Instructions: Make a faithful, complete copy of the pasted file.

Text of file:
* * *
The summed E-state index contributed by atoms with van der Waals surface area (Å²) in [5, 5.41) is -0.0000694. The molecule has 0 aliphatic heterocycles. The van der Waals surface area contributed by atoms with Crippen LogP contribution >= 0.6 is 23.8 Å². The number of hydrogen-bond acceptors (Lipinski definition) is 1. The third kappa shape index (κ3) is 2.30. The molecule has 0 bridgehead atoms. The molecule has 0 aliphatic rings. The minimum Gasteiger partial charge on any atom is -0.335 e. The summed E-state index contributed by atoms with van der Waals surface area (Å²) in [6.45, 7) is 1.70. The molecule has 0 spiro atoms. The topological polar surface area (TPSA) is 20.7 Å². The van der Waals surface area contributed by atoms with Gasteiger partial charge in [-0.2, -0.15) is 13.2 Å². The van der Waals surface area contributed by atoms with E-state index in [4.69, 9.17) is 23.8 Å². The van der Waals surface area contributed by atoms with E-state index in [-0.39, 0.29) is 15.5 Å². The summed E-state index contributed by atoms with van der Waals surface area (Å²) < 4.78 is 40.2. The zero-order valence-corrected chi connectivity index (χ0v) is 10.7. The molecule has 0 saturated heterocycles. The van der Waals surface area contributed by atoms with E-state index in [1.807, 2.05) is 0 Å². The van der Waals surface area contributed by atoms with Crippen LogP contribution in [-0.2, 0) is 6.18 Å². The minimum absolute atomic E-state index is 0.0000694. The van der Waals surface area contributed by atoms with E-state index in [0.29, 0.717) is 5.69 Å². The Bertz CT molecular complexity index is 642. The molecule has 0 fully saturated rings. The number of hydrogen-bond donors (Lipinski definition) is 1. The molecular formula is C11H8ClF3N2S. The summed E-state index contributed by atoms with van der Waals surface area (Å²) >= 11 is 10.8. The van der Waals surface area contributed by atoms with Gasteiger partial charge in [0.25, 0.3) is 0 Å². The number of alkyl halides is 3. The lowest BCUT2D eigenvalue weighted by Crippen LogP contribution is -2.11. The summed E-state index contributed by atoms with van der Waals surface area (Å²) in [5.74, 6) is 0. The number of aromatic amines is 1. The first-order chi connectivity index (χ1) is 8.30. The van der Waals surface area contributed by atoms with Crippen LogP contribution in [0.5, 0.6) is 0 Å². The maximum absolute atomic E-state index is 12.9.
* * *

The summed E-state index contributed by atoms with van der Waals surface area (Å²) in [5, 5.41) is -0.0000694. The molecule has 0 aliphatic heterocycles. The van der Waals surface area contributed by atoms with Crippen LogP contribution >= 0.6 is 23.8 Å². The number of hydrogen-bond acceptors (Lipinski definition) is 1. The third kappa shape index (κ3) is 2.30. The molecule has 0 bridgehead atoms. The molecule has 0 aliphatic rings. The minimum Gasteiger partial charge on any atom is -0.335 e. The summed E-state index contributed by atoms with van der Waals surface area (Å²) in [6.45, 7) is 1.70. The molecule has 0 spiro atoms. The topological polar surface area (TPSA) is 20.7 Å². The van der Waals surface area contributed by atoms with Gasteiger partial charge in [-0.2, -0.15) is 13.2 Å². The van der Waals surface area contributed by atoms with E-state index in [4.69, 9.17) is 23.8 Å². The van der Waals surface area contributed by atoms with E-state index in [-0.39, 0.29) is 15.5 Å². The summed E-state index contributed by atoms with van der Waals surface area (Å²) < 4.78 is 40.2. The zero-order valence-corrected chi connectivity index (χ0v) is 10.7. The molecule has 0 saturated heterocycles. The van der Waals surface area contributed by atoms with E-state index in [1.807, 2.05) is 0 Å². The van der Waals surface area contributed by atoms with Crippen LogP contribution in [-0.2, 0) is 6.18 Å². The minimum absolute atomic E-state index is 0.0000694. The van der Waals surface area contributed by atoms with E-state index in [0.29, 0.717) is 5.69 Å². The Bertz CT molecular complexity index is 642. The molecule has 0 fully saturated rings. The number of hydrogen-bond donors (Lipinski definition) is 1. The molecular formula is C11H8ClF3N2S. The summed E-state index contributed by atoms with van der Waals surface area (Å²) >= 11 is 10.8. The van der Waals surface area contributed by atoms with Gasteiger partial charge in [0.25, 0.3) is 0 Å². The number of alkyl halides is 3. The lowest BCUT2D eigenvalue weighted by Crippen LogP contribution is -2.11. The summed E-state index contributed by atoms with van der Waals surface area (Å²) in [5.74, 6) is 0. The number of aromatic amines is 1. The first-order chi connectivity index (χ1) is 8.30. The van der Waals surface area contributed by atoms with Crippen LogP contribution in [0.5, 0.6) is 0 Å². The maximum absolute atomic E-state index is 12.9.